After the Chauncey Gardner-Johnson trade, it’s clear that something was rotten in the Saints secondary

Life comes at you fast.

One day, you’re reminiscing about how good the Saints looked in their preseason finale against the L.A. Chargers. Jameis Winston and the offense were crisp, and the starting defense was stout.

The next, you wake up to the news that the heart and soul of your favorite team has been traded to a conference rival for a return worth less than a LaToya Cantrell campaign promise.

On Tuesday, our beloved safety/nickel corner/resident shit-stirrer Chauncey Gardner-Johnson (and a 7th-round pick) was unloaded to the Philadelphia Eagles in exchange for future 5th and 6th round picks.  For a player as talented and productive as the man who self-styled himself as “Ceedy Duce,” the value the Saints got back is shockingly low.

From a fan’s perspective, this move is not only shocking, but incredibly sad.  Maddening, even.  Gardner-Johnson has provided nothing but pure joy to the Who Dat Nation since his ascension as one of the NFL’s best slot enforcers, delighting us by round-house kicking the Falcons logo and providing a photo opp that could only be topped by Drew Brees hoisting the Lombardi Trophy in February 2010: openly mocking Tom Brady on national television.

*Had* the best secondary in the league. Womp womp.

Gardner-Johnson is the pettiness of Saints Twitter personified. 

He brought our tenacity, our sense of humor and our unchecked insanity onto the field and helped Dennis Allen’s defense become arguably the best unit in the league.

There is a flip side to that, though, and this is the horse pill we are all being forced to swallow.  Gardner-Johnson’s behavior could also be seen as unprofessional.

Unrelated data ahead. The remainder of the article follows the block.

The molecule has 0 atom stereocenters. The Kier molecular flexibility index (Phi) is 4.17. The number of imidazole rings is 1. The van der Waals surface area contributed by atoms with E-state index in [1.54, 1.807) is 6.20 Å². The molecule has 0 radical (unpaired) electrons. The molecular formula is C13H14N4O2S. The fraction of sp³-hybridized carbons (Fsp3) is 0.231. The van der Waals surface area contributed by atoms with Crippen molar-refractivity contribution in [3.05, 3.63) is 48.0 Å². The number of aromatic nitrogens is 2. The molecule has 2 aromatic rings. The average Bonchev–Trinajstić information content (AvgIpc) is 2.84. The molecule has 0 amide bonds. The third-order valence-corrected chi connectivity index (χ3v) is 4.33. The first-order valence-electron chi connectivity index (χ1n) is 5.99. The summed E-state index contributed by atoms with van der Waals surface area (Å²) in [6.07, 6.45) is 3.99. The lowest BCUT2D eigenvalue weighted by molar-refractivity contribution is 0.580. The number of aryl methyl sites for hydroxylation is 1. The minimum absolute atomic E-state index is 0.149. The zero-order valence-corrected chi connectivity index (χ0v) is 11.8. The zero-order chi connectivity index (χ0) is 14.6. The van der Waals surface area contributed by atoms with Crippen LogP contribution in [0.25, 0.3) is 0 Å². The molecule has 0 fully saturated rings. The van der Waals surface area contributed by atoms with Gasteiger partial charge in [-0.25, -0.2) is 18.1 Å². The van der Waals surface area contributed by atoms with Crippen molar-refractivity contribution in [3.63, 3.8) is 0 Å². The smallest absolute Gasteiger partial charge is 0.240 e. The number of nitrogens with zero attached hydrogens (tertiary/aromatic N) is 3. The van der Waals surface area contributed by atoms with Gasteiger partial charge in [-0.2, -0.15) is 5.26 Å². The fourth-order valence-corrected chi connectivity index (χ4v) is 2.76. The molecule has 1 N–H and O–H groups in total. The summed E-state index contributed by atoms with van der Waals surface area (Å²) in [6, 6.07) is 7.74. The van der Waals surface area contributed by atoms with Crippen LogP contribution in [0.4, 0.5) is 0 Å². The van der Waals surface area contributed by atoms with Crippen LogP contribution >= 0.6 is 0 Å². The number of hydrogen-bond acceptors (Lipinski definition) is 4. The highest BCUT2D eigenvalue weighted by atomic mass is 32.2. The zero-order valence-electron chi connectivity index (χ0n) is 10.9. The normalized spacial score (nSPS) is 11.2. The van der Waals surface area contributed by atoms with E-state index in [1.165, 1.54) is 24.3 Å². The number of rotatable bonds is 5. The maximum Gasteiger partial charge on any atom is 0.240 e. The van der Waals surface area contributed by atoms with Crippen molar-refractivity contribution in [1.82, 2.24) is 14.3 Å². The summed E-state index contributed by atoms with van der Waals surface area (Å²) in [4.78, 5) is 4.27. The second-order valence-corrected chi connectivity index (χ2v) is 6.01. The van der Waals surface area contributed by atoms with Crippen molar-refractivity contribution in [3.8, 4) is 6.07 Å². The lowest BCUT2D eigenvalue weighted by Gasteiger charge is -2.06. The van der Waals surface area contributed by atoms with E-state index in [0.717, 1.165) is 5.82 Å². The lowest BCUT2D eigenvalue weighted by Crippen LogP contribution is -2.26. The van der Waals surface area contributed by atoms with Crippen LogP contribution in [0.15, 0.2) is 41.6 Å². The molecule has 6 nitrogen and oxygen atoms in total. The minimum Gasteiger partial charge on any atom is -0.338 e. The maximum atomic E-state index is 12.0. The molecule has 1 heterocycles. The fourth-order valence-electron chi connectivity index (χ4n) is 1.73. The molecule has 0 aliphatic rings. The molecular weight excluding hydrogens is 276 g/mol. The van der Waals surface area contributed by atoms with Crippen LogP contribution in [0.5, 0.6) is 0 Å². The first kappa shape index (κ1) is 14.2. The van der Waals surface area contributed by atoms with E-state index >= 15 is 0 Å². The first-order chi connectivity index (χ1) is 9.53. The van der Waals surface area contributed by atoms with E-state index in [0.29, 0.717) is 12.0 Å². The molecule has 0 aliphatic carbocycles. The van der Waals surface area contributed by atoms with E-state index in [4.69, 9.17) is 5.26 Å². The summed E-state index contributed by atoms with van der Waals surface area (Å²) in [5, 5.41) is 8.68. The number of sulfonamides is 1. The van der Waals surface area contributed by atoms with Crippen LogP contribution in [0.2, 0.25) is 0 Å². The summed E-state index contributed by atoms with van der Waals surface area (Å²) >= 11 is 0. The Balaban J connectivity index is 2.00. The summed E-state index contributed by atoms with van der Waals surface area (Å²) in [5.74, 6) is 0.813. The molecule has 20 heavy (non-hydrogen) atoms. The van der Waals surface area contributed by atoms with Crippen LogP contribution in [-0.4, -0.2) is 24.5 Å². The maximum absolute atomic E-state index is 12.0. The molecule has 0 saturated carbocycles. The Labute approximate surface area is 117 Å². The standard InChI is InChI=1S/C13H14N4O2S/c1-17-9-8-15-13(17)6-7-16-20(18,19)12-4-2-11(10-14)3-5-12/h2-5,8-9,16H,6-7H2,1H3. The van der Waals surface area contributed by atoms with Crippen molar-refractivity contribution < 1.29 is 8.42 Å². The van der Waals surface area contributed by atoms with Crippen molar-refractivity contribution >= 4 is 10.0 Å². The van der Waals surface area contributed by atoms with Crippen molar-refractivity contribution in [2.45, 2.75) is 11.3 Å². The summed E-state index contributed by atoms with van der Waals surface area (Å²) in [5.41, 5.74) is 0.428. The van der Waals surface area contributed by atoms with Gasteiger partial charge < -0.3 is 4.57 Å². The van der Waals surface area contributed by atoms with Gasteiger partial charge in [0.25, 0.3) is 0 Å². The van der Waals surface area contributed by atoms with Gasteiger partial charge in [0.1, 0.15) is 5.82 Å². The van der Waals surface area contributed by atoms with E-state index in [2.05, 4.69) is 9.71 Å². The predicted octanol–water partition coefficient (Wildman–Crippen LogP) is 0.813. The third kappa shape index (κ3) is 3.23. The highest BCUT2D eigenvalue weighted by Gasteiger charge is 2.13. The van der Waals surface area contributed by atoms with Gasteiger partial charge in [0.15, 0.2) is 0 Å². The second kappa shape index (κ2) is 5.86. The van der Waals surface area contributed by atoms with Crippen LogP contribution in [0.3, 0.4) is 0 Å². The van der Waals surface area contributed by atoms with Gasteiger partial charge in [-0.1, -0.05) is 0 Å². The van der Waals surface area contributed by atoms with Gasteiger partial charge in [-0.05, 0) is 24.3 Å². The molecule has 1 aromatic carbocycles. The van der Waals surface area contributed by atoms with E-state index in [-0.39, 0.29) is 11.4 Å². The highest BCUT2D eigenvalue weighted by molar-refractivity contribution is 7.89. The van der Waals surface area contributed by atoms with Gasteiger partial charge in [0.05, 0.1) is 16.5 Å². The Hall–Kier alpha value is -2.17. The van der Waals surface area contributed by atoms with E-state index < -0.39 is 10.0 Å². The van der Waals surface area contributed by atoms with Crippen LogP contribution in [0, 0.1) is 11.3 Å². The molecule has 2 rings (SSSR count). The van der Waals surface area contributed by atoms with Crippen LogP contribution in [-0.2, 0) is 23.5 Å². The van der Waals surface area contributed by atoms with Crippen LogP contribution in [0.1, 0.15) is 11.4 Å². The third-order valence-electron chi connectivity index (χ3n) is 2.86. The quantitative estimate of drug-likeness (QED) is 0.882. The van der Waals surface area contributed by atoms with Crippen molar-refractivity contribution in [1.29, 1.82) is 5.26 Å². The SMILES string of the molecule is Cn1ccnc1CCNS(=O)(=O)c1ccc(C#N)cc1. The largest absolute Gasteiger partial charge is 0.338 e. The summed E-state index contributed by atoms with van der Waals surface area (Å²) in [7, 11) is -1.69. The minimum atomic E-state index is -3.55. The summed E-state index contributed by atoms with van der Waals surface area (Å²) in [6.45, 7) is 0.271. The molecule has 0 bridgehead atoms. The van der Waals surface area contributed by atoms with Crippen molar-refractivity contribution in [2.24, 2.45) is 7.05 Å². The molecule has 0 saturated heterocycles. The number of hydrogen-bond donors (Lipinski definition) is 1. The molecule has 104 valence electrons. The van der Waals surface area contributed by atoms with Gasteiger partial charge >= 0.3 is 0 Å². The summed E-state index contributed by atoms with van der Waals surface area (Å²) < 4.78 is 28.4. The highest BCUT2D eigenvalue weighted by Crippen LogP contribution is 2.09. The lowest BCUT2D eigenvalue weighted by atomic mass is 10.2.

Removing emotion from the equation, the Saints’ actions speak louder than any soundbite.  They wanted Ceedy Duce off the team, and they wanted him off the team now.  There’s not much reading between the lines that needs to be done here because the pitiful return says it all.  The Saints wanted him gone and it’s probably not a stretch to assume they feared the situation would get out of hand and he would become a disruption.

As much as it stings, we must remember that Mickey Loomis and his cohorts on Airline Drive are smarter than us (when it comes to running the franchise).  They have much more data.  They know things we don’t.

There’s probably much more to this story, as has been suggested by many Saints media personalities in the hours since the trade.  Once his contract extension negotiations broke down, Gardner-Johnson reportedly was visibly and vocally unhappy at camp.  According to Saints beat guru Nick Underhill, Gardner-Johnson had stopped listening to his coaches. There are other whispers of his outlandish behavior that could change our opinion of the former Saints DB for the worse.

That sort of speculation (and why the media wasn’t more vocal about this mess before the trade) is a can of worms I’ll gingerly put back on the shelf. All we need to know is that Loomis and Allen wanted Gardner-Johnson out of New Orleans.

Luckily, the Saints enter the regular season stacked at safety.  Marcus Maye appears to be solid, P.J. Williams is a more than capable backup and situational player, Justin Evans returned from the dead in full force, veteran Bradley Roby and rookie 2nd rounder Alontae Taylor will get their chances in the slot, and the mere thought of Tyrann Mathieu in black and gold gets me all hot and bothered.

And that could be a major factor in the only thing that’ll push us through our Ceedy Duce blues – winning.

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